(CNN) The first Native American woman ever to travel to Earth's orbit will take flight this week on a SpaceX Crew Dragon capsule. The astronaut, NASA's Nicole Aunapu Mann, will serve as mission commander.
The former US Marine Corps pilot's role can be thought of as the crew's quarterback.
Mann's historic journey — and her first trip to space since joining NASA's astronaut corps in 2013 — is on track to kick off Wednesday at 12 p.m. ET, when Mann and her three crewmates will ride in their spacecraft atop a 230-foot-tall (70-meter-tall) SpaceX rocket set to take off from NASA's Kennedy Space Center in Florida. They'll travel to the International Space Station for a five-month stay, joining a long list of astronauts to serve as full-time staff aboard the orbiting laboratory, which has hosted humans for nearly 22 years.
On her trip, Mann will carry some mementos: her wedding rings, a surprise gift for her family, and a dream catcher that her mother gave her.
"That will be a special part of my childhood and of my community and my family," Mann told reporters during a news conference Saturday, just after arriving by plane to the launch site.
Her crewmates will also represent a broad swath of cultural backgrounds. She'll fly alongside fellow NASA astronaut Josh Cassada, who is from Minnesota; Koichi Wakata of Japan's space agency, called JAXA, or Japan Aerospace Exploration Agency; and Anna Kikina, a Roscomos cosmonaut who joined this mission as part of a US-Russian ride-sharing agreement.
"I am very proud to represent Native Americans and my heritage," Mann said. "I think it's important to celebrate our diversity and also realize how important it is when we collaborate and unite, the incredible accomplishments that we can have."
Mann grew up in Northern California and is a registered member of the Wailacki tribe of the Round Valley reservation, which encompasses several Indigenous tribes that were forced onto the same post-colonial reservation in the mid-1800s.
"A lot of my extended family still lives in that area," Mann told Indian Country Today in August. "We actually got together a couple of weeks ago for a family reunion. So it's really important, I think, for us to continue to create those bonds."
A colonel in the Marine Corps, Mann began a military career as a second lieutenant in 1999, according to NASA's website. Two years later, she began flight training and went on serve two deployments, supporting combat operations in Iraq and Afghanistan, according to NASA. She then earned a spot as a test pilot, flying F/A-18 Hornet and Super Hornet aircraft.
Mann said she realized only later in life that she wanted to be an astronaut — and that such a role was feasible.
"I was in my mid 20s," she told reporters in August. "I realized that being an astronaut was not only something that was a possible dream, but actually something that's quite attainable. I think as a young girl, I just didn't realize that that was an opportunity and a possibility."
After being selected for NASA's astronaut corps in 2013, Mann waited years to be assigned to a mission. And after being slotted into her role on Crew-5, Mann spent 18 months in intensive training, including practicing spacewalks underwater and studying Russian to better communicate with her cosmonaut counterparts.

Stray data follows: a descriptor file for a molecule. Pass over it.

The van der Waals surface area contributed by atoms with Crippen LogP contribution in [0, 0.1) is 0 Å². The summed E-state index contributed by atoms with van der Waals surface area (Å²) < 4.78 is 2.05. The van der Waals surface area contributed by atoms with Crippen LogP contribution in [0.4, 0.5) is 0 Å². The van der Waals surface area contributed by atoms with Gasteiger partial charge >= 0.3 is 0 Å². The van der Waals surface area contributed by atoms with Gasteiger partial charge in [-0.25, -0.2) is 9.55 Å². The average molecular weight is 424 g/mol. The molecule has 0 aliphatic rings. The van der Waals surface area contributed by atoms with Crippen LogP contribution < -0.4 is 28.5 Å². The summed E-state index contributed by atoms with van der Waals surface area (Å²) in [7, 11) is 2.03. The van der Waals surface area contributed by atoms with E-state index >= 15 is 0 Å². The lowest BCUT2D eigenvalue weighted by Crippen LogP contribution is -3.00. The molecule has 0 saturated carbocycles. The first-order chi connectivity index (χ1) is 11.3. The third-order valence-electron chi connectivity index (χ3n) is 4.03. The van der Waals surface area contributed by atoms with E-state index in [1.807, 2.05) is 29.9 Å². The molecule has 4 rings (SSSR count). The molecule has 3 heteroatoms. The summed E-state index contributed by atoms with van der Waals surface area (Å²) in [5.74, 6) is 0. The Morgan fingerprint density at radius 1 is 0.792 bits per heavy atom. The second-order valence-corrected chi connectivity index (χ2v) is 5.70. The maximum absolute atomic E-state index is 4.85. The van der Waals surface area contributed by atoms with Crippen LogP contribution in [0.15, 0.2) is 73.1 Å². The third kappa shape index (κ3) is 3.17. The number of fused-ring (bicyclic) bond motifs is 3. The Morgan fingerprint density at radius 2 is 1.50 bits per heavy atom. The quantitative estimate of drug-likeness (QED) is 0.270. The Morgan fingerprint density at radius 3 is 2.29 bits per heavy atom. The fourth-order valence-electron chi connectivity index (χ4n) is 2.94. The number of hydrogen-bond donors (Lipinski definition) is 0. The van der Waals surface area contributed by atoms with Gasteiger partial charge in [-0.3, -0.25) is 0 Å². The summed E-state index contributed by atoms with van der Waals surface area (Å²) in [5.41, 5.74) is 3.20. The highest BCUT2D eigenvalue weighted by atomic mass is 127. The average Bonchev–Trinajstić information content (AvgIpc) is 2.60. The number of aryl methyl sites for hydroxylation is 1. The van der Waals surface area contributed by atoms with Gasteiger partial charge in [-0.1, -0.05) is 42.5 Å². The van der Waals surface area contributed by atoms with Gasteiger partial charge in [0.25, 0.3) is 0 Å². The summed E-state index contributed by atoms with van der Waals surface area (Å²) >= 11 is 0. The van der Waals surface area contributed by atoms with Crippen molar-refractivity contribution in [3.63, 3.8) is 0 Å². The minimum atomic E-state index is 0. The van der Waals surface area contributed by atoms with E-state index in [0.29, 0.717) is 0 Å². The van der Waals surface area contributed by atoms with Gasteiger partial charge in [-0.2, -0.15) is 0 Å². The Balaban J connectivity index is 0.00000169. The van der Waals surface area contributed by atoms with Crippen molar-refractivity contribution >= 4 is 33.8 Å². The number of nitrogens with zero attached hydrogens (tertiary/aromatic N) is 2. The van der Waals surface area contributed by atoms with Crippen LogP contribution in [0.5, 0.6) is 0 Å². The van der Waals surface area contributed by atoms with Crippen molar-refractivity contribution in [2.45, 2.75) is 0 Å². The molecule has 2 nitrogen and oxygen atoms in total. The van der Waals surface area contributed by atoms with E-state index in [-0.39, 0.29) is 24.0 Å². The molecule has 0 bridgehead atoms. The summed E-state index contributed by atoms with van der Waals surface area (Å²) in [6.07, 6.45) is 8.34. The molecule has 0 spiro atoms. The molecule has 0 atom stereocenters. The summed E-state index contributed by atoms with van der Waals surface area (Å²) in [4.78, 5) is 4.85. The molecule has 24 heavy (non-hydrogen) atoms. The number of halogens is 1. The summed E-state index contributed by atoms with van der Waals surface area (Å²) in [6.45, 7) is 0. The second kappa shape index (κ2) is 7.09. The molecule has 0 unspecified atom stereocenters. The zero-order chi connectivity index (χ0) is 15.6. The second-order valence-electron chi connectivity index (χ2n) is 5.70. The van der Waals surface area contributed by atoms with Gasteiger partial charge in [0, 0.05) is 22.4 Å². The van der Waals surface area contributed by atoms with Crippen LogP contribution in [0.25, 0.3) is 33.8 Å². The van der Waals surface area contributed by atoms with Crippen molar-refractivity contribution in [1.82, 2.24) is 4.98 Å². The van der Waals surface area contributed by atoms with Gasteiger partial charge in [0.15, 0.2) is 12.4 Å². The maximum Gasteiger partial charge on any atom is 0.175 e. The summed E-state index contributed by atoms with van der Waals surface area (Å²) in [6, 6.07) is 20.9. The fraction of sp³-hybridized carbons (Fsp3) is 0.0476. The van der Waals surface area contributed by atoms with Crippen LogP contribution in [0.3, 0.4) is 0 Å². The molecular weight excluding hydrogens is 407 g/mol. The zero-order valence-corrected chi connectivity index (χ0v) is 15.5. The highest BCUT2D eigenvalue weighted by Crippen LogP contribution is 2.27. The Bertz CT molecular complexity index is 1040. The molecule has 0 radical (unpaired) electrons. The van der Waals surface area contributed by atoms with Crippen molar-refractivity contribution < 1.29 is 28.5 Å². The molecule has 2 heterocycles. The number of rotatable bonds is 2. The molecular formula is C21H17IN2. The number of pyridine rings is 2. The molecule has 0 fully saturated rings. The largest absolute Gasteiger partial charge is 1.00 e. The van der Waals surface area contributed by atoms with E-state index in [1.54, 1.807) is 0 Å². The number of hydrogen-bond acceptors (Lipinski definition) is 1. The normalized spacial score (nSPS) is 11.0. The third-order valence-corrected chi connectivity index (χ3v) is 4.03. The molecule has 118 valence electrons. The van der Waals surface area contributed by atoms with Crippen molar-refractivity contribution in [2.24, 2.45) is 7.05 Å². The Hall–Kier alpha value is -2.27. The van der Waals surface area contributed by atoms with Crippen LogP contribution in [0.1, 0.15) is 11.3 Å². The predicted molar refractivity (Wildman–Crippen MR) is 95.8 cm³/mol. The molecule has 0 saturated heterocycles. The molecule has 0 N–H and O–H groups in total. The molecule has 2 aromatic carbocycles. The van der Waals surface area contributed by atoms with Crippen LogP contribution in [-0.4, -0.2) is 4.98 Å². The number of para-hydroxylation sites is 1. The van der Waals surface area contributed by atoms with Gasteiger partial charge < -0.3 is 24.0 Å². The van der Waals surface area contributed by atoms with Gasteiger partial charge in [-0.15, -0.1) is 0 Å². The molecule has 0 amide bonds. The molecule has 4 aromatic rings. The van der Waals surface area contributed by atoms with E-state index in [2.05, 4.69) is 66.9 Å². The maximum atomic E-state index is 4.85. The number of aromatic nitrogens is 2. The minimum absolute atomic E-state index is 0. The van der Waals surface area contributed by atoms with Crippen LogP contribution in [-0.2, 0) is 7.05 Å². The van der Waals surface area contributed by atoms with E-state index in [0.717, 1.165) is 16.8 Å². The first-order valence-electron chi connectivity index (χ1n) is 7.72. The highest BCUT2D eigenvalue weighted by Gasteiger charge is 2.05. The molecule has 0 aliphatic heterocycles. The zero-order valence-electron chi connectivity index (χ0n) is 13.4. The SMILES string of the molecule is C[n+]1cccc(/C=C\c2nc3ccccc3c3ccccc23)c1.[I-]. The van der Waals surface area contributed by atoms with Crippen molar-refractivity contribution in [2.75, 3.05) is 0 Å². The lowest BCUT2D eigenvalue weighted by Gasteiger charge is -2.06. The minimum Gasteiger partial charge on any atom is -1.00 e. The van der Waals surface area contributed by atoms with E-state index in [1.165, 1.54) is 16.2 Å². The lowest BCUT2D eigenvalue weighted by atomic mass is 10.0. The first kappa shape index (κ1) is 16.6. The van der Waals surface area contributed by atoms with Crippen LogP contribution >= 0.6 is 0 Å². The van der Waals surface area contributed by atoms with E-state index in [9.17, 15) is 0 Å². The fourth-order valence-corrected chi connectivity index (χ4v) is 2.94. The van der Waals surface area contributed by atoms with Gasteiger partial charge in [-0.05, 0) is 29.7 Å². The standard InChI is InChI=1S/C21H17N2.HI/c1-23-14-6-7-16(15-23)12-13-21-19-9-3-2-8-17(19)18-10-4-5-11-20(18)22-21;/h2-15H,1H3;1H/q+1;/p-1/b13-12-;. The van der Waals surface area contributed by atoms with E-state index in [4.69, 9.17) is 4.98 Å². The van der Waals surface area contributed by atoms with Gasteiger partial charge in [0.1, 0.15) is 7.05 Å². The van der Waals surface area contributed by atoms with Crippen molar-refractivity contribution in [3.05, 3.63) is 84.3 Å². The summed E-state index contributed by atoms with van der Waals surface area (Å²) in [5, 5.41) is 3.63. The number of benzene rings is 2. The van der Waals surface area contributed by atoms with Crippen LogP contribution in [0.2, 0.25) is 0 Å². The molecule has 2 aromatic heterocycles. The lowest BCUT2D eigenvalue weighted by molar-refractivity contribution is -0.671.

Mann's mission, dubbed Crew-5, will mark the sixth astronaut launch that SpaceX has carried out in partnership with NASA since 2020 as part of a broader effort to outsource human spaceflight and other ISS activities to the private sector.
In her role as commander, Mann will be responsible for ensuring the spacecraft is on track from the time it launches until it docks with the ISS and again when it returns home with the four Crew-5 astronauts next year. Never before has a woman taken on the commander role on a SpaceX mission, though a couple women served in that position during the Space Shuttle Program, which NASA retired in 2011.
In the years after NASA was formed in the mid-20th century, astronauts were all White men — even through the final days of the space agency's famed Apollo program. That only changed when Sally Ride became the first American woman in space in 1983, and she was followed shortly after by the first Black person in space, Guion Bluford.
Since then, NASA has worked to make its astronaut corps more diverse. The space agency's new, cornerstone human spaceflight program, called Artemis, aims to land the first woman and first person of color on the moon.
The Artemis program hasn't taken off yet, as NASA is still working to get its mega moon rocket off the ground. But Mann was selected as one of 18 astronauts that could be assigned to the program's first moon landing mission.
The diverse group of Artemis astronauts have been taking turns traveling to the ISS, where they conduct science experiments and keep of the maintenance of the aging space station as well as prepare for a possible journey to deep space later this decade.
"What we are going to do in low-Earth orbit is a stepping stone to achieve those goals of exploration into deep space," Mann said, using the term "low-Earth orbit" to refer to the area of space where the ISS orbits. "We're going to gain a ton of experience flying in low-Earth orbit, and any of us could be assigned to an Artemis mission in the future. And hopefully we'll walk on the moon together one day. "
On Saturday, Mann also commented on the importance of having astronauts with a wide range of experiences and backgrounds.
"We hope that this will inspire young children throughout the world that come from varying, different backgrounds," she said. "In fact, I hope it inspires adults as well to follow your dreams and to realize that the limitations that we may have had in the past are starting to be broken down."